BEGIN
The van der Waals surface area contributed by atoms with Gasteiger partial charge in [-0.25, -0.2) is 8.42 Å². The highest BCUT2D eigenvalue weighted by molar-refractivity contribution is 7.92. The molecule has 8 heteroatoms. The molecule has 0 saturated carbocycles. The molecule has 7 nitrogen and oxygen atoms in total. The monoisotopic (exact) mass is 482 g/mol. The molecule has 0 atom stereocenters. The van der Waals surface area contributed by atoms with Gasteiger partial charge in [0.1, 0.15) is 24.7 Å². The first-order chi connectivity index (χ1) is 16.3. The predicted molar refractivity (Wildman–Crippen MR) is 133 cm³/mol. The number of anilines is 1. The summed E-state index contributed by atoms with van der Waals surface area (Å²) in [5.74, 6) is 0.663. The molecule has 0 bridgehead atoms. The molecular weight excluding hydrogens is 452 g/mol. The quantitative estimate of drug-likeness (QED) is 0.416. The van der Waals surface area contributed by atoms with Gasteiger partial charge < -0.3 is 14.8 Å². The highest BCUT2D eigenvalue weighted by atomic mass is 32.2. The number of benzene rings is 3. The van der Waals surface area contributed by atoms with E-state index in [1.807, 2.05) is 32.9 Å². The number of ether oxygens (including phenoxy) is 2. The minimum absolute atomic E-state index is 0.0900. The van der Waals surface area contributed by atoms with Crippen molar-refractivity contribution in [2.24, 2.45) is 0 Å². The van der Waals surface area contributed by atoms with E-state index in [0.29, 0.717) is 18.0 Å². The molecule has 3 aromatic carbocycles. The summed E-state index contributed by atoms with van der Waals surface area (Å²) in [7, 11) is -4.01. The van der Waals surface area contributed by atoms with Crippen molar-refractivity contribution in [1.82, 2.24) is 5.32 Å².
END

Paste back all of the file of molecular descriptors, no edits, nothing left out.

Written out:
The van der Waals surface area contributed by atoms with Gasteiger partial charge in [-0.25, -0.2) is 8.42 Å². The highest BCUT2D eigenvalue weighted by molar-refractivity contribution is 7.92. The molecule has 8 heteroatoms. The molecule has 0 saturated carbocycles. The molecule has 7 nitrogen and oxygen atoms in total. The monoisotopic (exact) mass is 482 g/mol. The molecule has 0 atom stereocenters. The van der Waals surface area contributed by atoms with Gasteiger partial charge in [0.1, 0.15) is 24.7 Å². The first-order chi connectivity index (χ1) is 16.3. The predicted molar refractivity (Wildman–Crippen MR) is 133 cm³/mol. The number of anilines is 1. The summed E-state index contributed by atoms with van der Waals surface area (Å²) in [5.74, 6) is 0.663. The molecule has 0 bridgehead atoms. The molecular weight excluding hydrogens is 452 g/mol. The quantitative estimate of drug-likeness (QED) is 0.416. The van der Waals surface area contributed by atoms with Gasteiger partial charge < -0.3 is 14.8 Å². The highest BCUT2D eigenvalue weighted by atomic mass is 32.2. The number of benzene rings is 3. The van der Waals surface area contributed by atoms with E-state index in [1.807, 2.05) is 32.9 Å². The number of ether oxygens (including phenoxy) is 2. The minimum absolute atomic E-state index is 0.0900. The van der Waals surface area contributed by atoms with Crippen molar-refractivity contribution in [2.24, 2.45) is 0 Å². The van der Waals surface area contributed by atoms with E-state index in [0.29, 0.717) is 18.0 Å². The molecule has 3 aromatic carbocycles. The summed E-state index contributed by atoms with van der Waals surface area (Å²) in [7, 11) is -4.01. The van der Waals surface area contributed by atoms with Crippen molar-refractivity contribution in [1.82, 2.24) is 5.32 Å².